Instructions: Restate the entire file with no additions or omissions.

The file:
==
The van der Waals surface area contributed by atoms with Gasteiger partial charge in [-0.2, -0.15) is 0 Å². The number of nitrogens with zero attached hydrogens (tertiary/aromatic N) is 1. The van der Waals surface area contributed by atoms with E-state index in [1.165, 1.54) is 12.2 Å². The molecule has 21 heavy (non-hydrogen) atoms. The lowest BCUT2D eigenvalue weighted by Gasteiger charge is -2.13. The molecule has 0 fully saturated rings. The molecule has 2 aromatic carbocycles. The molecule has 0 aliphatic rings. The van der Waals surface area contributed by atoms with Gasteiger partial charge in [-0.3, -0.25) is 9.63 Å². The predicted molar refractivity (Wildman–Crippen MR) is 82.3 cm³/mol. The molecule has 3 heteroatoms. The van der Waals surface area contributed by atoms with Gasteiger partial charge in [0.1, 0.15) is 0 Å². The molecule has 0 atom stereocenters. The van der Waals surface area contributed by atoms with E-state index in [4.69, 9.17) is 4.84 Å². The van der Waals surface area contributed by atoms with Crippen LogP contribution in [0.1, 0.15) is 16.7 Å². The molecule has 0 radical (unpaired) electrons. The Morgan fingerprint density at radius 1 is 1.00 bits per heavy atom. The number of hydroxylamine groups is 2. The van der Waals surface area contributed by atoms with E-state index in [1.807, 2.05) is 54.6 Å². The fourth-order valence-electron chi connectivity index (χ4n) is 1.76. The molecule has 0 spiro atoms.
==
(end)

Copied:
The van der Waals surface area contributed by atoms with Gasteiger partial charge in [-0.2, -0.15) is 0 Å². The number of nitrogens with zero attached hydrogens (tertiary/aromatic N) is 1. The van der Waals surface area contributed by atoms with E-state index in [1.165, 1.54) is 12.2 Å². The molecule has 21 heavy (non-hydrogen) atoms. The lowest BCUT2D eigenvalue weighted by Gasteiger charge is -2.13. The molecule has 0 fully saturated rings. The molecule has 2 aromatic carbocycles. The molecule has 0 aliphatic rings. The van der Waals surface area contributed by atoms with Gasteiger partial charge in [-0.3, -0.25) is 9.63 Å². The predicted molar refractivity (Wildman–Crippen MR) is 82.3 cm³/mol. The molecule has 3 heteroatoms. The van der Waals surface area contributed by atoms with Gasteiger partial charge in [0.1, 0.15) is 0 Å². The molecule has 0 atom stereocenters. The van der Waals surface area contributed by atoms with E-state index in [4.69, 9.17) is 4.84 Å². The van der Waals surface area contributed by atoms with Crippen LogP contribution in [0.1, 0.15) is 16.7 Å². The molecule has 0 radical (unpaired) electrons. The Morgan fingerprint density at radius 1 is 1.00 bits per heavy atom. The number of hydroxylamine groups is 2. The van der Waals surface area contributed by atoms with E-state index in [1.807, 2.05) is 54.6 Å². The fourth-order valence-electron chi connectivity index (χ4n) is 1.76. The molecule has 0 spiro atoms.